Society of Stranders
What does a shag dancer need to stay healthy? Beach fever, the infection that cures the disease of loneliness.
At the SOS Fall Migration in September, everybody got what they came for, as long as you were looking for music, laughter, and a dance partner with a casual attitude.
At SOS a different reality comes into play, like it did at the beach when we were kids, and the rules were different. In the summertime, the usual definitions of good and bad could swap places overnight. At SOS, embracing a partner you haven’t danced with thirty years can transform the night into a blooming possibility. The music sweeps away cobwebs in the joints of your knees. Memory binds you to a sensation of youth. An electrical charge emanates from the music. Your head swims with the rhythm.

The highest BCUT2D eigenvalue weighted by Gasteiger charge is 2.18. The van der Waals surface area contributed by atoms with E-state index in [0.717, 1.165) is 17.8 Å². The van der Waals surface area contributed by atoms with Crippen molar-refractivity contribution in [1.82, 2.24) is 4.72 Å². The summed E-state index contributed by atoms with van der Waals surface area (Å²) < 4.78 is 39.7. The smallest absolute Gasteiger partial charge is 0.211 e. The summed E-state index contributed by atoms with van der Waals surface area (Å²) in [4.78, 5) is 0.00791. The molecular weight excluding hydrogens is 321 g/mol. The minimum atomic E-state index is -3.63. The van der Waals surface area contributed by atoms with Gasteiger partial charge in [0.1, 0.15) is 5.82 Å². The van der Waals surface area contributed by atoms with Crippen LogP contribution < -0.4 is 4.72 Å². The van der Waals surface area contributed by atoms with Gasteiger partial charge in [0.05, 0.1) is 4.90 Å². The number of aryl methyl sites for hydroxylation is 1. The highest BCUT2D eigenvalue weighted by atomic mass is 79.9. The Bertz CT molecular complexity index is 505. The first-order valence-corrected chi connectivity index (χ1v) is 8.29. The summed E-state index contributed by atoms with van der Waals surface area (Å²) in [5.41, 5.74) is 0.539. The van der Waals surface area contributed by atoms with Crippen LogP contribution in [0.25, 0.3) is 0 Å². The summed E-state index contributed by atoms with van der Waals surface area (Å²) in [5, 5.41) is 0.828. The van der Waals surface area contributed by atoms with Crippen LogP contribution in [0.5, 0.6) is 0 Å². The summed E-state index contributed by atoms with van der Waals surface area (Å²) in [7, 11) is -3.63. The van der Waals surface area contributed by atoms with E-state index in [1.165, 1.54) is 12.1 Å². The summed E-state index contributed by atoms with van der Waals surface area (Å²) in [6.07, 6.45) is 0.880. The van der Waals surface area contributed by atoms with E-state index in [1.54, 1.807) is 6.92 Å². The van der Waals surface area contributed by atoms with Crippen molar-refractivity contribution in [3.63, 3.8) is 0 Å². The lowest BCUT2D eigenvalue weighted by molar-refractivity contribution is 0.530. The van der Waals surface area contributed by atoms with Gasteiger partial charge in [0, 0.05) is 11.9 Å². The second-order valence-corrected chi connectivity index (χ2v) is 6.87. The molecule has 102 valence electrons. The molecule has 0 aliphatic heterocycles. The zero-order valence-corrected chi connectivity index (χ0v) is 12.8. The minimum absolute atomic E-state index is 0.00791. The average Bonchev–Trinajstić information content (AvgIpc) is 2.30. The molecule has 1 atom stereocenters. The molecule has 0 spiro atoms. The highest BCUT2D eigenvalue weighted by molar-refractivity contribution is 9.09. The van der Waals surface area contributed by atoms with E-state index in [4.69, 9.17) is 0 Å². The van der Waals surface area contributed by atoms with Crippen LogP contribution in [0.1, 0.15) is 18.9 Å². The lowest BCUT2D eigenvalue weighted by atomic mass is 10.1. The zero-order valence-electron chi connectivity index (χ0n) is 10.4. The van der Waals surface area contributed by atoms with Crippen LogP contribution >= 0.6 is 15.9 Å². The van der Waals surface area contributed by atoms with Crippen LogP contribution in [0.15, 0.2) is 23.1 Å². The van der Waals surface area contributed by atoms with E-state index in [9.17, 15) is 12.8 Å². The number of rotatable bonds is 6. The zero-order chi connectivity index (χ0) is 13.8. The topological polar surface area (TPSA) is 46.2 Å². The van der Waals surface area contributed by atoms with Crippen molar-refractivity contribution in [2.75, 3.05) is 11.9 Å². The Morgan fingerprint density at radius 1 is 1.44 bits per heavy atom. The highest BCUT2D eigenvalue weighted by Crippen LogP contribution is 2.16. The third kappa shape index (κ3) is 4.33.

The older you get, the better it feels. At SOS, among others of your kind, you’re quick to embrace the very moment in which the music releases you from the passage of time. You’re free to parade; to indulge an attitude of fearlessness. It might not last, but what in the world does?
You feel too young to worry. There is nothing large enough to be sad about. You’re at home in wrinkled skin. It’s all right to stand crookedly, in a body you don’t recognize, with your hands shaking, and ask a pretty person to dance. In the Land of Shag, age and infirmity do not isolate the sufferer. Everybody is glad to be alive.
The party always ends before it gets old. And you never want it to be over, to go back where the rules stay the same all year. At SOS we are each invited to slay the dragon of ordinary life. To laugh and dance where the night is young forever.